There is no doubt that investing in infrastructure is good for economic development. Indeed, two of the main goals of the quality infrastructure investment initiative that is currently being mainstreamed through the G20 process are to maximize the economic impact of infrastructure and create a "virtuous circle" of economic activities stemming from infrastructure.
A virtuous circle in economic theory occurs when there are positive and mutually reinforcing interactions between public investment and economic development. When one increases, so does the other.
In a fiscal model, public investment leads to economic growth, which strengthens tax bases and increases revenue, which in turn creates fiscal space for more investment. In a trade model, public investment in connectivity increases trade, which induces private investment by reducing transaction costs, which leads to more trade. In a socioeconomic model, public investment raises the productivity of private capital and improves services and the environment, then direct and induced feedback loops attract firms and workers, leading to more growth and investment. These are in fact different windows on a common set of factors.
It has long been common economic wisdom that public investment in infrastructure attracts private investment, which in turn leads to economic growth.
Going back to the early 1900s, economists understood that firms choose least-cost locations, and their decisions could be affected by providing better transportation facilities. Growth was a simple outcome of building to attract more businesses to a city or region.
To the extent that economists thought about other benefits like better infrastructure services or an improved environment, those were likely seen as consumption benefits. And financing infrastructure was generally regarded as a public responsibility in any case, so the potential increase in tax revenues was not a prime motivation. The circle was not yet complete.
Gradually, economists began to understand that economic development progresses more organically as public investment allows firms and households to make more efficient use of their labor, capital, and natural resources. These benefits attract more private investment from firms and households, and their increased output grows the tax base and increases revenues, allowing a new round of public investment.
The virtuous circle of quality infrastructure investment thus relies essentially on increasing economic efficiency by complementing private capital and labor. There are many ways that public infrastructure development can help increase the return on investment for private capital.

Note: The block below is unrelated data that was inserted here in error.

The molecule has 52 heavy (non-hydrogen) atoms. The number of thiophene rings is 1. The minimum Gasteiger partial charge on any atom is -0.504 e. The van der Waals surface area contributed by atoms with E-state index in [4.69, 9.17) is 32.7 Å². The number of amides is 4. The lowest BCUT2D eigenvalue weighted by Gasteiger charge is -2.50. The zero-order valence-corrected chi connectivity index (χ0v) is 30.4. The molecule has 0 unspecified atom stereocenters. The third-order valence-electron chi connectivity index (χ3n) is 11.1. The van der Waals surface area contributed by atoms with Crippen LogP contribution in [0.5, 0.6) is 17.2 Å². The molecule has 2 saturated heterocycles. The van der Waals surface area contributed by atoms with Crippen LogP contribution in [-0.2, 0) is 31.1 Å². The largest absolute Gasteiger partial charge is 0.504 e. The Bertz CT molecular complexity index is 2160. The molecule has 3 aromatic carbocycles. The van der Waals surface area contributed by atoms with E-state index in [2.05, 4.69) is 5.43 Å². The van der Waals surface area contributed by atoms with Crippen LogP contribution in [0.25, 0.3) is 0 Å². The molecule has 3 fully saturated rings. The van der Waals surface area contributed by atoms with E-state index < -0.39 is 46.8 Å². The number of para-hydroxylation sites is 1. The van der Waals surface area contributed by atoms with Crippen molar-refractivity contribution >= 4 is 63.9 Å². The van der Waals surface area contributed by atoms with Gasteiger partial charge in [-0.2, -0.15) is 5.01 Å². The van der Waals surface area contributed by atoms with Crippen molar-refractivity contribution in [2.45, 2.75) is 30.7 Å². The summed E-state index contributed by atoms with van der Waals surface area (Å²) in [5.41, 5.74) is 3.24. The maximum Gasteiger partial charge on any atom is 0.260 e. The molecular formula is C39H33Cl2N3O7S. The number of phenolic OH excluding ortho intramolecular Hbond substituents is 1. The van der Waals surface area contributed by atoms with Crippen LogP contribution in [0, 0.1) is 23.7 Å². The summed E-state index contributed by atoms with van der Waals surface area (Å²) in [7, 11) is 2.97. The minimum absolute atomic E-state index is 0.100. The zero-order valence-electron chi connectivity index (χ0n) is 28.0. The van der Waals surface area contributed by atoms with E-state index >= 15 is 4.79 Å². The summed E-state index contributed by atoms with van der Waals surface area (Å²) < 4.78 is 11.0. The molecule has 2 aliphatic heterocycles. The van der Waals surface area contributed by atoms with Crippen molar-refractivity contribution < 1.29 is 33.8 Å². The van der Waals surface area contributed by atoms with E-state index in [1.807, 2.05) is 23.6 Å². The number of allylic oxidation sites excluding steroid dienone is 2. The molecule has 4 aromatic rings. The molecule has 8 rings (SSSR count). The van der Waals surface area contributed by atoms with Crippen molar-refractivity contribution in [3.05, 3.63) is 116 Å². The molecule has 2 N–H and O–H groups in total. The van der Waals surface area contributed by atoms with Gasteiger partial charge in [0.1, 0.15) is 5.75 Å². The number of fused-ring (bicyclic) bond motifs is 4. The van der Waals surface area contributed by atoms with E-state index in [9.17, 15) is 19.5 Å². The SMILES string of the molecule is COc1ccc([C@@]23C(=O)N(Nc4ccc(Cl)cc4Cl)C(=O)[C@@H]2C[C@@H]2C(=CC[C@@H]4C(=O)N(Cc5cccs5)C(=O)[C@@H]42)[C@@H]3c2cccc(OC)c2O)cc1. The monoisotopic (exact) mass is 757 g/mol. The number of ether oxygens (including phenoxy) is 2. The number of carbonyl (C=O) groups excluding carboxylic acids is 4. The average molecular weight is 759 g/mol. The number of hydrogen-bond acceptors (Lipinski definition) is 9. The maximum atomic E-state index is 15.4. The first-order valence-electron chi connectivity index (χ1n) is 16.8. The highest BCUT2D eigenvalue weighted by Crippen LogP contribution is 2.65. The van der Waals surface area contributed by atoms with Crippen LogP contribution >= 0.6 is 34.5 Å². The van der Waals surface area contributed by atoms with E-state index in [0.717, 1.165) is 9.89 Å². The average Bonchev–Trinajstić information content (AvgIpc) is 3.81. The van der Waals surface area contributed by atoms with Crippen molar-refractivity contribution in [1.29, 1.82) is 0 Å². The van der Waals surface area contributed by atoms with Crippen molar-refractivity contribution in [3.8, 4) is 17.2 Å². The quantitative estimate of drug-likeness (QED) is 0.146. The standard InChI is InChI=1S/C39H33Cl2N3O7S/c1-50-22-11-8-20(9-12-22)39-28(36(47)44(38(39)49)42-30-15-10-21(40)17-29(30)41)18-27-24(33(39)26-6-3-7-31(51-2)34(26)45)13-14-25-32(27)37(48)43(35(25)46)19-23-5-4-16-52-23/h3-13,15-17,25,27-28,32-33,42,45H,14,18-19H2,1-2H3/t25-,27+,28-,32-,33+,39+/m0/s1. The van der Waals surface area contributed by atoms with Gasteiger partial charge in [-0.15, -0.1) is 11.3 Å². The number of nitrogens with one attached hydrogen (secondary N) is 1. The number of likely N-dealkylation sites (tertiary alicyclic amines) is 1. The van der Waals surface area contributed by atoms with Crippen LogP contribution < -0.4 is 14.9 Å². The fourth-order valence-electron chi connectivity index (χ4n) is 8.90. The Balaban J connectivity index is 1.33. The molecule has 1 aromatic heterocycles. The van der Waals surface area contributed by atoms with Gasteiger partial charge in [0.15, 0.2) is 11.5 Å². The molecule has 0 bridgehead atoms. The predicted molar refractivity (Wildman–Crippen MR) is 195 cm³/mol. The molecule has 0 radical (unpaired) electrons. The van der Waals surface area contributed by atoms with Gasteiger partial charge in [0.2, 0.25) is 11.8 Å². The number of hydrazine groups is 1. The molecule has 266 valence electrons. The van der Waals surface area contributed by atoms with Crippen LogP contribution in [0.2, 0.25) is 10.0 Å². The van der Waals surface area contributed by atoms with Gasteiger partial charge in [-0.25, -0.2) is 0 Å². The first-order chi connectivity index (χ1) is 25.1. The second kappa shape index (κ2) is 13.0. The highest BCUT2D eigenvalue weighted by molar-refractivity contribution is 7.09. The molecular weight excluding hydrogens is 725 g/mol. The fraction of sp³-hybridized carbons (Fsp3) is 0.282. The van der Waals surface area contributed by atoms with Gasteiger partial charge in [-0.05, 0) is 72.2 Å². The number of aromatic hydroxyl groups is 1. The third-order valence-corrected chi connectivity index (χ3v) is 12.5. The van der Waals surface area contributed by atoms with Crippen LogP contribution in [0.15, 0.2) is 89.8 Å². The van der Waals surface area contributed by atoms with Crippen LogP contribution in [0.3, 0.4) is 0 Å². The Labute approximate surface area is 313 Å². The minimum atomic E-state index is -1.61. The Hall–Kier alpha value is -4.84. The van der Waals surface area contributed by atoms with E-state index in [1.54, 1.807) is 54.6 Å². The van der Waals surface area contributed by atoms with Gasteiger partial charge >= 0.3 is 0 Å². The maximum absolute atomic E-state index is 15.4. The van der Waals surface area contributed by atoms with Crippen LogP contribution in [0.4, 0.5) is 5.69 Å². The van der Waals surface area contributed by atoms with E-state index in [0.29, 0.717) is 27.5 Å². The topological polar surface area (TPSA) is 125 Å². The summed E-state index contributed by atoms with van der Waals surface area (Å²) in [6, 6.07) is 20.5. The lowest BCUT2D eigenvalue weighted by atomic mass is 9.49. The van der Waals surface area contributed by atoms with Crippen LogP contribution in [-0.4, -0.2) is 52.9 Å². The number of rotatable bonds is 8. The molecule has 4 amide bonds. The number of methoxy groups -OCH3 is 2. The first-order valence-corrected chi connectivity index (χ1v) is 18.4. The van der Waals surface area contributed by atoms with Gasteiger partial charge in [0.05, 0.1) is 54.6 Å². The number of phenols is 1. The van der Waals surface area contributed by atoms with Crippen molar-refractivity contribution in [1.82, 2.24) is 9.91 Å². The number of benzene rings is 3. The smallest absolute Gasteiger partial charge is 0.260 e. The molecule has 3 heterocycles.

Quality infrastructure lowers production costs and increases returns to investment. It increases business efficiency by saving time, improving reliability, and providing higher quality services and thus supporting economies of scale and making agglomerations of economic activity more productive. Quality infrastructure also helps labor markets to become more efficient and flexible, and spurs competition and trade by opening up markets and cutting costs.
These benefits in turn attract more private investment and workers. Think of the decades-long boom in aerospace and high tech sectors as people fled the declining Rust Belt for the suburbs and freeways and universities in the new American west. (There is also a cautionary tale in this example – it should also be noted that vicious circles of economic decline can be created through under-investment and deferred maintenance.)
If we think of public infrastructure as only an input to production, constructing it creates a direct demand stimulus. But when it complements and raises the productivity of the other two inputs of private capital and labor, public infrastructure does much more – it lowers costs and augments the output.
To the extent that public infrastructure resolves this equation successfully, it increases returns to capital and thus induces further private investment and attracts more labor through both higher wages and lower prices. In other words, the consumption benefits of better services and environments are not just amenities, they also catalysts for productivity.
Recent evidence from the IMF, mainly from OECD countries, provides evidence for these effects.
First, a 1% increase in public infrastructure investment can augment GDP by an average 0.4% in the same year and 1.5% over 4 years. Second, public investment does not substitute for private investment but rather crowds it in. Third, employment increases by up to 0.3% for the same level of investment. And fourth, in well governed cities and regions, that investment can reduce public sector debt-to-GDP by up to 4% in the first four years. The evidence from developing economies tells a similar story, but is much more variable than in advanced economies, with estimates tending to be lower.
That last point is very important, as it suggests that economies grow more than the level of spending required to increase the output, and possibly also that governments use their increased tax revenues to pay down existing debt. The implications for tax growth and tax revenue are thus likely to be positive for debt sustainability in developing economies.
There is a very rich literature on these questions, with varying estimates of impact, but a general consensus has emerged that virtuous circles exist and can be supported through public investment policy. The supporting roles played in infrastructure planning, financing, and governance are thus crucial determinants of the economic development path.